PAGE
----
the automation improves something.
• Design a balanced scanning strategy.
• Consistently enter key data into your new EHR charts.
• Get data into the EHR electronically when possible.
• Utilize a phased implementation.
• Train, train, train.
• Be flexible in your documentation strategy and allow
individual differences in style.
• Don’t “go live” on a Monday.
• Lighten your workload when you “go live” and for a short
period afterward.
• Don’t underestimate how much time and work is involved in
becoming “expert” with an EHR.
• Pick a vendor with an excellent reputation for support.
• Utilize “power users” at each site.
• Don’t scrimp on your IT
• If you’re a small practice,
consider an application
service provider (ASP) model.
• Make sure that your IT
personnel do adequate
• Utilize expert IT advice when
it comes to servers and
• Make sure your servers and
interfaces are maintained on
a daily basis.
• Back up your database at
least daily.
• Have a disaster recovery plan
and test it.
38 | FAMILY PRACTICE MANAGEMENT | www.aafp.org/fpm | February 2007
entity maintains the servers and backs up your
data. You just provide desktops and a broadband Internet connection.
Testing. If you are running your own servers, you should have a “test” environment to
mirror your “live” environment. All new software products, upgrades and patches should
be thoroughly tested before unleashing them
in the live environment. Otherwise, something
as simple as installing a new patch could cause
your EHR to malfunction during the middle of
a busy workday. After that happens a few times,
your users will be eager to go back to paper.
Be aware that your IT personnel should
perform different types of testing with names
like “smoke testing,” “end-to-end testing” and
“volume testing” before a new implementation.
Although a detailed description of testing
techniques is beyond this article’s scope, you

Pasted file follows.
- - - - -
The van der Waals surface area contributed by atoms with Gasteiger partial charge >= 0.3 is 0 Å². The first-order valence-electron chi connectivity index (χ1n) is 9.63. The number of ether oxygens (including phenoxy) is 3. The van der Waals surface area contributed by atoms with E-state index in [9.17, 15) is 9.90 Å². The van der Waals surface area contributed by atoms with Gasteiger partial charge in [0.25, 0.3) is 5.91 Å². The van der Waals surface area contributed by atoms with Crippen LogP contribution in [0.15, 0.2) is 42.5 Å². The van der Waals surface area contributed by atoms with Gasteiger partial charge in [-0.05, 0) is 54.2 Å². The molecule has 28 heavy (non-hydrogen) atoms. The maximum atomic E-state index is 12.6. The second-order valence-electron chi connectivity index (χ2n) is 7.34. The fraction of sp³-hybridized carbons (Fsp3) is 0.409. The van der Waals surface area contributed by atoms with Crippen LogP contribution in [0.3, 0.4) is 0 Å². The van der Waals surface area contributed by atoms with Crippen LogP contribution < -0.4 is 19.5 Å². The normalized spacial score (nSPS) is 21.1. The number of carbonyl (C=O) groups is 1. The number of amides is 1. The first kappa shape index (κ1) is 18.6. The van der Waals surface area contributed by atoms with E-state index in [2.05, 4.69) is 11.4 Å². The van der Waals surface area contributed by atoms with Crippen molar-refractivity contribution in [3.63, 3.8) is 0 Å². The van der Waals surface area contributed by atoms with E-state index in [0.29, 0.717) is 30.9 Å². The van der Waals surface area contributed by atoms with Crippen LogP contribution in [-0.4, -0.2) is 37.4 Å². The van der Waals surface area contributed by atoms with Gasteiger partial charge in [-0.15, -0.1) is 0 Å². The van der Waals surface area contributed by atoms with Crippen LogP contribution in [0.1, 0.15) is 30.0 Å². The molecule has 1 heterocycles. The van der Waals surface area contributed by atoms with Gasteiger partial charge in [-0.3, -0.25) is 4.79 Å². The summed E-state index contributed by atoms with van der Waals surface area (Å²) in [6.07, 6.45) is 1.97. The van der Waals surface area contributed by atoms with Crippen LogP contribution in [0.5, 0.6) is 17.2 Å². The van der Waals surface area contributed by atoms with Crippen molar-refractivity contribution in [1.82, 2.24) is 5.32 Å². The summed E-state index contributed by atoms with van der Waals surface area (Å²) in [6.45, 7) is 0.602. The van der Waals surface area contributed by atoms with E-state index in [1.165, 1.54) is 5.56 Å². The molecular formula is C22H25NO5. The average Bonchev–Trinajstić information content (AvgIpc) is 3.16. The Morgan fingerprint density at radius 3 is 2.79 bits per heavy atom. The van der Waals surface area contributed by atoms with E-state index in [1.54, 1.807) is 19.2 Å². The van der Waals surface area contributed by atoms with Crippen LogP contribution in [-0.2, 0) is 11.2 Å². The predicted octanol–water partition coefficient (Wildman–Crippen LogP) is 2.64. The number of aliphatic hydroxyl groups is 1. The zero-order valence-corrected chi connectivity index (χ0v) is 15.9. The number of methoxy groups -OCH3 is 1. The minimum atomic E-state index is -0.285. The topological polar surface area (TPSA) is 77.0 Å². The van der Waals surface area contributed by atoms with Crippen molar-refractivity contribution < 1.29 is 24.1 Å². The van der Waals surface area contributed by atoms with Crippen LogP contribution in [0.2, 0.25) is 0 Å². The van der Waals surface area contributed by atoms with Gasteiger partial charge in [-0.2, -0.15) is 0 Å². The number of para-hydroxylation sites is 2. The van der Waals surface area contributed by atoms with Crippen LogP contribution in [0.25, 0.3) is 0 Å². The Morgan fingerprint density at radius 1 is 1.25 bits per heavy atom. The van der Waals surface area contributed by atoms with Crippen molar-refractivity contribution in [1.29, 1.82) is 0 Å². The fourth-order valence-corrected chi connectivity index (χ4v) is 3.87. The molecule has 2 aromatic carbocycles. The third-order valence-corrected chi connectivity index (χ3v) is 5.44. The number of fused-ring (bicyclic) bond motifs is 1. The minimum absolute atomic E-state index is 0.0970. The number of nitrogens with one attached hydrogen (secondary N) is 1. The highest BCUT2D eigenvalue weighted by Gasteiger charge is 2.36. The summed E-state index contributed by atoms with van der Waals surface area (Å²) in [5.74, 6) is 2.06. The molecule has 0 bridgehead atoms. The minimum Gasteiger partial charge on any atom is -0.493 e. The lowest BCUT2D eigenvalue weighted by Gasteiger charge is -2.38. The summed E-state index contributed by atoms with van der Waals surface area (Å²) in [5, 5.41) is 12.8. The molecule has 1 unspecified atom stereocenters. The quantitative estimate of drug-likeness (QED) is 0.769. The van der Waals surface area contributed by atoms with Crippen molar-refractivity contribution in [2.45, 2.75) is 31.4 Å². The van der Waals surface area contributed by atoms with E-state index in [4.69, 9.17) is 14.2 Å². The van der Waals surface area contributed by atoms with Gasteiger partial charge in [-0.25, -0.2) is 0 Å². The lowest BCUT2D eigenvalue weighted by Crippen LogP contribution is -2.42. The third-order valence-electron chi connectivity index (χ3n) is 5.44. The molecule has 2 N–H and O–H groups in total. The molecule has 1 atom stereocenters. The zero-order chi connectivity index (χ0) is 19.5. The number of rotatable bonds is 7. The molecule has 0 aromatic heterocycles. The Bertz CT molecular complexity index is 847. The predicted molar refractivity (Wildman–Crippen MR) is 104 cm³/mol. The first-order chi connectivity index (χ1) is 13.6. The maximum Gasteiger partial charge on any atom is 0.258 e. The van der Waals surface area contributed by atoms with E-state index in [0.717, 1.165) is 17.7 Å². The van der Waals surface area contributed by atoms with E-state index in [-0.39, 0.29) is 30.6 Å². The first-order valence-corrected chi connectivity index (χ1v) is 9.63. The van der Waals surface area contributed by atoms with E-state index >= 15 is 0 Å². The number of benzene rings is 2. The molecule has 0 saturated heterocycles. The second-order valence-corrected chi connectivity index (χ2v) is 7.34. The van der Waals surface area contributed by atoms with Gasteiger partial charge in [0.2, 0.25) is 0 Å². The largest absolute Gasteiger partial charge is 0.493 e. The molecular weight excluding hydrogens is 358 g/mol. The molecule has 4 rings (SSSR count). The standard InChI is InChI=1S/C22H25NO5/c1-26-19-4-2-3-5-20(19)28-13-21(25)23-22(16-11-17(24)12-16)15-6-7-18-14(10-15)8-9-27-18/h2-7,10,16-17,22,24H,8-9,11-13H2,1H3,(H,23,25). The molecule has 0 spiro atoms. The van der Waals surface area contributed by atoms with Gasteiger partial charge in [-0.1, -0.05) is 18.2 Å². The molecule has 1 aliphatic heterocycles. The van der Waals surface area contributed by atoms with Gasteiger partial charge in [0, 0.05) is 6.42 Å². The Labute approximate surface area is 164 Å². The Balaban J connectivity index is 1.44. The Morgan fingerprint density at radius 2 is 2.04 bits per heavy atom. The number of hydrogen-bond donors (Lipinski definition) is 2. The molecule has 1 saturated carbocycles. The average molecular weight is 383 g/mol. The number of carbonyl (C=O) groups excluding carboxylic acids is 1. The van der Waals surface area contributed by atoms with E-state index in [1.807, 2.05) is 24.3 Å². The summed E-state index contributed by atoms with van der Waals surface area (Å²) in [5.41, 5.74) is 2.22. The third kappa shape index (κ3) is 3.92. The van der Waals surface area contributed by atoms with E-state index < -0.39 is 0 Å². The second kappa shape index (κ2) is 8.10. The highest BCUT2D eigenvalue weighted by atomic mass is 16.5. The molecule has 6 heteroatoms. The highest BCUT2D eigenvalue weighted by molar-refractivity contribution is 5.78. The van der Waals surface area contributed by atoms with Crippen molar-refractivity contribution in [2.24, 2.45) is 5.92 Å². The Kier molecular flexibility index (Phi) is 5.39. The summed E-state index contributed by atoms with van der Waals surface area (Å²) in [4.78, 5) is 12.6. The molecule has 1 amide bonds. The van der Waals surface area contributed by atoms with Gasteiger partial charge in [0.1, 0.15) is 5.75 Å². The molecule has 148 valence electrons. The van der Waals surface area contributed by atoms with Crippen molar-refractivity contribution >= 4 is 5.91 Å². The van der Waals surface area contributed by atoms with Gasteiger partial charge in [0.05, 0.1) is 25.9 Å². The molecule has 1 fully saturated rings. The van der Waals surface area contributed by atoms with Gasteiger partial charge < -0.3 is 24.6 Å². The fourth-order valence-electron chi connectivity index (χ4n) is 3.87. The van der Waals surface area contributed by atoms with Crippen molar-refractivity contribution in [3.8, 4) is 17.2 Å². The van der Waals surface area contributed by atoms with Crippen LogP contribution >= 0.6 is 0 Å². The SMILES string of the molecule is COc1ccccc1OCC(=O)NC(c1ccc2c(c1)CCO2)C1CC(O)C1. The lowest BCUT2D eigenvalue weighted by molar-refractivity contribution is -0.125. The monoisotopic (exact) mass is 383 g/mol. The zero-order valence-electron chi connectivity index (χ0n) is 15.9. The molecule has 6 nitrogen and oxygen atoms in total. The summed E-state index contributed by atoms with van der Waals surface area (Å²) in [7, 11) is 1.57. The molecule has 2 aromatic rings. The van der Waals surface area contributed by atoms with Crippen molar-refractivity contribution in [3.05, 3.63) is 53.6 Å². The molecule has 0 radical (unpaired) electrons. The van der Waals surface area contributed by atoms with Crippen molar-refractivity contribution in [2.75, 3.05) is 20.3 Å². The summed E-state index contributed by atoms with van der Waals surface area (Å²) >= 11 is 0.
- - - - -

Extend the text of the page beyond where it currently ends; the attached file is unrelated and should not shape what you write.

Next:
should get a list of all the recommended types
of testing from your EHR vendor and then
ensure that this is done by whoever will be
responsible for it in your implementation.
IT support and maintenance. The more
complex your server and network environment,
the more support and maintenance you will
need. Get expert help here or suffer the
Server and network hardware can be expensive. Because EHR software is also expensive and
EHR vendors want to promote sales, they have
a stake in quoting you the minimal hardware
configurations that will work with their product. Consider getting independent verification
on their specifications if possible. Ask for a list
of the hardware choices some of their other clients made. Also, don’t go with the minimums.
Performance will be enhanced if you have a
buffer. Remember, from the end-user’s point of
view, speed is everything. Having to wait for the
screens to change while you are in the middle of
a busy day practicing medicine is not acceptable.
Disaster recovery. You will invest heavily
in hardware, software and training. You will
reap many rewards for your efforts. Yet there
is one more investment you must make that
will have no obvious return. You need to back
up your data daily and have a working disaster
recovery plan. Think of this as an insurance
policy. You should test your back-ups and
make sure they work. You also should build
redundancy into your system to maintain
high availability of the EHR. Get some expert
IT advice here.
The journey ahead
I’ve put my key points in the list on page 38
(see “The three T’s of a successful EHR implementation”). Undoubtedly, looking at that list
and thinking about your EHR implementation is daunting. There’s so much to learn,
and so many things can go wrong.
Take it step by step. Plan carefully. Get
good advice. Be patient. You will succeed.
But remember, implementing an EHR is
not a destination but a journey. As one EHR
expert put it, “Successful implementations
never end – only failures.”4
Send comments to [email protected]
1. Miller RH, Sim I, Newman J. Electronic medical
records: lessons from small physician practices. Available at: http://www.chcf.org/topics/chronicdisease/index.
cfm?itemID=21521. Accessed Oct. 11, 2006.
Line up expert IT
support and maintenance, or suffer
the consequences.
Your data should be
backed up daily.
2. Kotter JP. Leading Change. Boston, Mass: Harvard Business School Press; 1996.
3. Miller RH, West C, Brown TM, Sim I, Ganchoff C. The
value of electronic health records in solo or small group
practices. Health Affairs. 2005;24:1127-1137.
4. Carter JH. EHR implementation successes and failures:
what have we learned? Available at: http://www.amia.org/
noind/meetings/spring05/jcarter.ppt. Accessed
Oct. 12, 2006.
With careful
planning and good
advice, your EHR
project will succeed.
An upcoming issue of FPM will include our
EHR user-satisfaction survey. Two years
have passed since our last survey, and
we’re interested to learn and to share how
our readers are faring with their EHRs.
February 2007 | www.aafp.org/fpm | FAMILY PRACTICE MANAGEMENT | 39